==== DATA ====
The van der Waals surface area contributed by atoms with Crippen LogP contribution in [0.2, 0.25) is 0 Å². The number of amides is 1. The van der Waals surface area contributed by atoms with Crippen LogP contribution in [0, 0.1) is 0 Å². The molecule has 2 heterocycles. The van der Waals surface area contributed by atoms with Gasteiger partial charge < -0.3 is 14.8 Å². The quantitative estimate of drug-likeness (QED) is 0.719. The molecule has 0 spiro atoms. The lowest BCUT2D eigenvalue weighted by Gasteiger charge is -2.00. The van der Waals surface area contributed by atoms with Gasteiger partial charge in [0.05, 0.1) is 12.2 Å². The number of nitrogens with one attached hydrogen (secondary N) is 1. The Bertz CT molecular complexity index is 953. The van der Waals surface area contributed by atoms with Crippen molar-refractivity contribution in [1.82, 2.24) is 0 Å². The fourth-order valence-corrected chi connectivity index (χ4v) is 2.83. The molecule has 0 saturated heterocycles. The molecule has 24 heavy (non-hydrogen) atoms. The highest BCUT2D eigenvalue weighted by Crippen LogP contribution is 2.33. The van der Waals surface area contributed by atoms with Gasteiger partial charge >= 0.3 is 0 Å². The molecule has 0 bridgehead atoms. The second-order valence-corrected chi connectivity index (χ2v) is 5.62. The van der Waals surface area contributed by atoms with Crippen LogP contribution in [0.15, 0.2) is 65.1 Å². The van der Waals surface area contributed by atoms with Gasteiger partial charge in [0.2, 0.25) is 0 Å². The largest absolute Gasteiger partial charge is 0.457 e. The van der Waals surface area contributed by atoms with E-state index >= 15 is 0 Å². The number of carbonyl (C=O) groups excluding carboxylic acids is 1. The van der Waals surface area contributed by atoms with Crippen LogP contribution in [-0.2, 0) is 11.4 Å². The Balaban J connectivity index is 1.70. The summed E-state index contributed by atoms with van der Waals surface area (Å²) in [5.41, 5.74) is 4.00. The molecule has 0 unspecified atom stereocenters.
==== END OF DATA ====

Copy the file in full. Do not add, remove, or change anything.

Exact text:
The van der Waals surface area contributed by atoms with Crippen LogP contribution in [0.2, 0.25) is 0 Å². The number of amides is 1. The van der Waals surface area contributed by atoms with Crippen LogP contribution in [0, 0.1) is 0 Å². The molecule has 2 heterocycles. The van der Waals surface area contributed by atoms with Gasteiger partial charge < -0.3 is 14.8 Å². The quantitative estimate of drug-likeness (QED) is 0.719. The molecule has 0 spiro atoms. The lowest BCUT2D eigenvalue weighted by Gasteiger charge is -2.00. The van der Waals surface area contributed by atoms with Gasteiger partial charge in [0.05, 0.1) is 12.2 Å². The number of nitrogens with one attached hydrogen (secondary N) is 1. The Bertz CT molecular complexity index is 953. The van der Waals surface area contributed by atoms with Crippen molar-refractivity contribution in [1.82, 2.24) is 0 Å². The fourth-order valence-corrected chi connectivity index (χ4v) is 2.83. The molecule has 0 saturated heterocycles. The molecule has 24 heavy (non-hydrogen) atoms. The highest BCUT2D eigenvalue weighted by Crippen LogP contribution is 2.33. The van der Waals surface area contributed by atoms with Gasteiger partial charge >= 0.3 is 0 Å². The molecule has 0 bridgehead atoms. The second-order valence-corrected chi connectivity index (χ2v) is 5.62. The van der Waals surface area contributed by atoms with Crippen LogP contribution in [0.15, 0.2) is 65.1 Å². The van der Waals surface area contributed by atoms with Gasteiger partial charge in [0.2, 0.25) is 0 Å². The largest absolute Gasteiger partial charge is 0.457 e. The van der Waals surface area contributed by atoms with E-state index >= 15 is 0 Å². The number of carbonyl (C=O) groups excluding carboxylic acids is 1. The van der Waals surface area contributed by atoms with Crippen LogP contribution in [-0.2, 0) is 11.4 Å². The Balaban J connectivity index is 1.70. The summed E-state index contributed by atoms with van der Waals surface area (Å²) in [5.41, 5.74) is 4.00. The molecule has 0 unspecified atom stereocenters.